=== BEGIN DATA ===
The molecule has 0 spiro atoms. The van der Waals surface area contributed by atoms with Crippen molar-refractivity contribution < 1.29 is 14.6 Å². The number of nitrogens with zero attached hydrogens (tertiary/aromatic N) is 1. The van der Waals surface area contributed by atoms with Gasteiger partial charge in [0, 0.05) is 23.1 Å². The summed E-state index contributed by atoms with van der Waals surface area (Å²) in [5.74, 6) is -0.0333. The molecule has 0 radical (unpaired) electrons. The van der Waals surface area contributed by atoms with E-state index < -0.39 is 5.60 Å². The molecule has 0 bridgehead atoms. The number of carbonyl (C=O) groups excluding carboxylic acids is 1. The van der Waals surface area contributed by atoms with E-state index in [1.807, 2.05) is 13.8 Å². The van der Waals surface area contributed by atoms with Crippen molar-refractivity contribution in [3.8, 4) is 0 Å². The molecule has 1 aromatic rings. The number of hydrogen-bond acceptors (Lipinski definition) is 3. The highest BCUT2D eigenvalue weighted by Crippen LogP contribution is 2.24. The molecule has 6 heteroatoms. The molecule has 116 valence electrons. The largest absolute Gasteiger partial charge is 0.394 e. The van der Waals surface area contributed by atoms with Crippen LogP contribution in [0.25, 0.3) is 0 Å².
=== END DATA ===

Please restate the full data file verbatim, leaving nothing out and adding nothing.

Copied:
The molecule has 0 spiro atoms. The van der Waals surface area contributed by atoms with Crippen molar-refractivity contribution < 1.29 is 14.6 Å². The number of nitrogens with zero attached hydrogens (tertiary/aromatic N) is 1. The van der Waals surface area contributed by atoms with Gasteiger partial charge in [0, 0.05) is 23.1 Å². The summed E-state index contributed by atoms with van der Waals surface area (Å²) in [5.74, 6) is -0.0333. The molecule has 0 radical (unpaired) electrons. The van der Waals surface area contributed by atoms with E-state index < -0.39 is 5.60 Å². The molecule has 0 bridgehead atoms. The number of carbonyl (C=O) groups excluding carboxylic acids is 1. The van der Waals surface area contributed by atoms with E-state index in [1.807, 2.05) is 13.8 Å². The van der Waals surface area contributed by atoms with Crippen molar-refractivity contribution in [3.8, 4) is 0 Å². The molecule has 1 aromatic rings. The number of hydrogen-bond acceptors (Lipinski definition) is 3. The highest BCUT2D eigenvalue weighted by Crippen LogP contribution is 2.24. The molecule has 6 heteroatoms. The molecule has 116 valence electrons. The largest absolute Gasteiger partial charge is 0.394 e. The van der Waals surface area contributed by atoms with Crippen LogP contribution in [0.25, 0.3) is 0 Å².